Peru has reopened a criminal investigation against ex-President Alberto Fujimori on charges he and three of his former aides led a 1990s government program that forcibly sterilized thousands of poor indigenous women to reduce the country’s birth rate.
The reopening of the probe is the latest attempt by prosecutors to investigate what is believed to be one of the largest government-sanctioned involuntary sterilizations programs in recent history.
According to an official report, more than 300,000 women and some 20,000 men — many of them impoverished and illiterate indigenous Peruvians —were sterilized from 1995 to 2000 under a program that largely targeted the country's rural poor. Rights groups say at least 2,000 of the women were coerced into operations, and possibly as many as 200,000.
Peruvian prosecutor Luis Landa Burgos ordered the reopening of the probe more than a year after a previous investigation ended on the grounds that no crimes against humanity were committed. Last year, judicial officials said there was insufficient evidence to show women were systematically forced to have sterilizations.
That decision was appealed by human rights groups, which now welcome the reopening of the case.
“The Peruvian government robbed thousands of women of their dignity and rights to build a family,” said Monica Arango, regional director for Latin America and the Caribbean at the Center for Reproductive Rights. “Now, more than a decade later, we are nowhere near justice being served.”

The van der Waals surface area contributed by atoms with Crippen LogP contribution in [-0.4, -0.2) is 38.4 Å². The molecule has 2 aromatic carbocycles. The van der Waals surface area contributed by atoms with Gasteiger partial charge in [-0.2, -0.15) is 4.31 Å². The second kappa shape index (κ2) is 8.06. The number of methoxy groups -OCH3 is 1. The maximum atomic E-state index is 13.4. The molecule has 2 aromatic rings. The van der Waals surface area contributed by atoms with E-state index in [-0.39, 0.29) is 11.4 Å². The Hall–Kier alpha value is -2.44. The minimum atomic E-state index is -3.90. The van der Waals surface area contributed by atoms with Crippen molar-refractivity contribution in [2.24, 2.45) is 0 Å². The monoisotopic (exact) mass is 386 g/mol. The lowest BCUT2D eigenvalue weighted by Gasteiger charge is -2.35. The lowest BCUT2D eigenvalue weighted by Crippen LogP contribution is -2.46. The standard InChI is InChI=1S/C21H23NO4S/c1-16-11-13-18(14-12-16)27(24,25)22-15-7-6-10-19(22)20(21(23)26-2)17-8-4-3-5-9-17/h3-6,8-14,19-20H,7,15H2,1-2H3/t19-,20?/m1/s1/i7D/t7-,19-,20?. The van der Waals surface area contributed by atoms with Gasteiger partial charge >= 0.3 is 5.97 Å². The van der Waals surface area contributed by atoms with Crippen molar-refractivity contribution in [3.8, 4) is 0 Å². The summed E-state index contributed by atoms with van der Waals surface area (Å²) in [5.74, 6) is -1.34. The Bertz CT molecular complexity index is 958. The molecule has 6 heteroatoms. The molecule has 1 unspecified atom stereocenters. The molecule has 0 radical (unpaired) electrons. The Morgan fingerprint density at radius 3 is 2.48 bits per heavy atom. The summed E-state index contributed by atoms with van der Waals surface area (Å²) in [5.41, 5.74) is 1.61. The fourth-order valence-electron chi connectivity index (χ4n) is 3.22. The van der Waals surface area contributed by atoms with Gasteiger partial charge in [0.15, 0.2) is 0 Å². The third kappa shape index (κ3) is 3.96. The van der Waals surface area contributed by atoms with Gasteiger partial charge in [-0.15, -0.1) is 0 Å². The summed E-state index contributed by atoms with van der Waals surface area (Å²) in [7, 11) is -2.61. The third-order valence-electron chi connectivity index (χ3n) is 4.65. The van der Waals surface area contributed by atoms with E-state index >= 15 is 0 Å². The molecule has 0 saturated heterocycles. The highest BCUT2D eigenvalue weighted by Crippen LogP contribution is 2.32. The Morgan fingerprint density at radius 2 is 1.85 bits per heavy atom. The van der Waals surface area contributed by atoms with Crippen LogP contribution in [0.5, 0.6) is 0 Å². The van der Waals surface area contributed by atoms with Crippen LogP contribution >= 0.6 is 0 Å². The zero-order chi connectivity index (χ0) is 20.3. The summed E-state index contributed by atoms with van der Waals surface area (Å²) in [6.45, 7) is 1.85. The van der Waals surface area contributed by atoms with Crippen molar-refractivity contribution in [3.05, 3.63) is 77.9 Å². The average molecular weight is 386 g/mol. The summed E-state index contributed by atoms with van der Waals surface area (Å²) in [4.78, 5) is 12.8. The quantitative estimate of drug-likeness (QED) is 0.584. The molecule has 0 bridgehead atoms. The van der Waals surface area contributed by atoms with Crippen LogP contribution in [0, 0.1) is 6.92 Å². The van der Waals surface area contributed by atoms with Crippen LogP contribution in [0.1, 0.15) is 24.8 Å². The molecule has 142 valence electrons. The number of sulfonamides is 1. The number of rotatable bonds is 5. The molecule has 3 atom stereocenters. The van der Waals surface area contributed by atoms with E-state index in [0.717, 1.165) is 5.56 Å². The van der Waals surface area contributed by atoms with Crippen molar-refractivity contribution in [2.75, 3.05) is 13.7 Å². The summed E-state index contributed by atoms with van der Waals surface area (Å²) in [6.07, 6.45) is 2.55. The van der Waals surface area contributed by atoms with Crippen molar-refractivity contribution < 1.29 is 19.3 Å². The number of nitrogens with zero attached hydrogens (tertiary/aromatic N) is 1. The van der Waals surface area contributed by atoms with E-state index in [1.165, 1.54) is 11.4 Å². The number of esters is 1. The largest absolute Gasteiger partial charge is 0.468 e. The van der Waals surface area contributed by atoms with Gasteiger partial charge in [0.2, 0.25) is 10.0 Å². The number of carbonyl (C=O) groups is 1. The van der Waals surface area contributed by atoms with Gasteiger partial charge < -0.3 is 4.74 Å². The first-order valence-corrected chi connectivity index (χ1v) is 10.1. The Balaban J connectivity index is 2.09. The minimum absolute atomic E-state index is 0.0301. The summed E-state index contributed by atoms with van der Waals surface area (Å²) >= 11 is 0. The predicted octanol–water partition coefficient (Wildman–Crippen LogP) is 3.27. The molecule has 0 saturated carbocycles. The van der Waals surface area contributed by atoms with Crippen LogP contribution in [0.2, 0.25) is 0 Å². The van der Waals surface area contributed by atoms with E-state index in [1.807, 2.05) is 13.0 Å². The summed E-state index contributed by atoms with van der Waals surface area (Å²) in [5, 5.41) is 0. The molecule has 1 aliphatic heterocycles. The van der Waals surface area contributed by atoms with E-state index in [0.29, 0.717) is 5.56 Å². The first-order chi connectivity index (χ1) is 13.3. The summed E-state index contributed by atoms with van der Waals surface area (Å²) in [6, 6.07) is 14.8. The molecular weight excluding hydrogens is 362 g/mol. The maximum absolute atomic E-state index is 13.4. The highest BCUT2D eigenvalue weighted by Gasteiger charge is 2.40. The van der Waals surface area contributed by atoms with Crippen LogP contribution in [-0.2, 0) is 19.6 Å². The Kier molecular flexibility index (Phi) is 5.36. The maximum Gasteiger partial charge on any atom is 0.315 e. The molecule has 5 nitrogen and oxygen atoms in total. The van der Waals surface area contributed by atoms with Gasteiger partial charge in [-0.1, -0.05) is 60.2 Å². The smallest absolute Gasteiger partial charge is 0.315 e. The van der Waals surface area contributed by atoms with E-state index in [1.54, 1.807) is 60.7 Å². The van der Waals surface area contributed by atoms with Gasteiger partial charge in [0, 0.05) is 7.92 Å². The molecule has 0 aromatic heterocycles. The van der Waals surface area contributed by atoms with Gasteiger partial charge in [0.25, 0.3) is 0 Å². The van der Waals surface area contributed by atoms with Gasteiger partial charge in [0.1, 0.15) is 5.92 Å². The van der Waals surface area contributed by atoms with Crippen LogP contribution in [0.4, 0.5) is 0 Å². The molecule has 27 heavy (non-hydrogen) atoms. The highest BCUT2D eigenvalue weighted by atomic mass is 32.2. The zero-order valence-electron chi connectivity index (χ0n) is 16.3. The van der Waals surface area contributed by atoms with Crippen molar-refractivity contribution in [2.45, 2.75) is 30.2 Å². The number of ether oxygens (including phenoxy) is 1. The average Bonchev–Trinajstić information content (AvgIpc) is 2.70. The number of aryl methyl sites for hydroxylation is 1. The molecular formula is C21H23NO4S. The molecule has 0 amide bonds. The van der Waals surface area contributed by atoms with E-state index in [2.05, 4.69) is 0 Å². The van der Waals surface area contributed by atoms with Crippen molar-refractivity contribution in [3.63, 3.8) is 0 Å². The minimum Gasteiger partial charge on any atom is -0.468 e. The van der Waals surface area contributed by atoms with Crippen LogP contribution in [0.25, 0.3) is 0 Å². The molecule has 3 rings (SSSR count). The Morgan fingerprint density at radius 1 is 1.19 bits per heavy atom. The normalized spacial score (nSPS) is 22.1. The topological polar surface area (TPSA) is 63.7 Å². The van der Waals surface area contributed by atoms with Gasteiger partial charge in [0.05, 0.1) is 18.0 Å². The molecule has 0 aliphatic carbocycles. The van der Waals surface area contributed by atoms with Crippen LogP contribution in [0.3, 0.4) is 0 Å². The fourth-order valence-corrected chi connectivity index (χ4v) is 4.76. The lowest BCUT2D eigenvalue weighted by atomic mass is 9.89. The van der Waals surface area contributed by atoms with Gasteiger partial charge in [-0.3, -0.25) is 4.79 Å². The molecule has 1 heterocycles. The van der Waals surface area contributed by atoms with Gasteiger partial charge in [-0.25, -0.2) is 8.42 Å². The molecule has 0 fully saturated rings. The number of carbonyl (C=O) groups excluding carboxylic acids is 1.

Fujimori, who served as Peru’s president from 1990 to 2000, is currently in jail for corruption and human-rights abuses. He claims all of the sterilizations were voluntary.
But some women who submitted to sterilizations say they were threatened with jail, pressured or coerced by health officials to sign consent forms and undergo the operations. Rights groups say the sterilizations were often conducted in unsanitary conditions, and less than half of the procedures involved an anesthesiologist or follow-up care. Some health workers were given sterilization quotas.
Activists claim Fujimori was personally behind the forced sterilization campaign and ordered three of his former health ministers to carry them out. Fujimori praised the sterilization program repeatedly after he left office, saying it helped lowered Peru’s birth rate from 3.7 children per woman in 1990 to 2.7 children a decade later.
There is some legal precedent. In 2003, Peru agreed to pay $100,000 to the survivors of Mamerita Mestanza, a 33-year-old mother of seven who died after being pressured into a tube-tying operation.
The new criminal probe comes as Fujimori's daughter, Keiko Fujimori, who served as the country's honorary "first lady" during the sterilization campaign, leads the polls in the country's 2016 presidential race.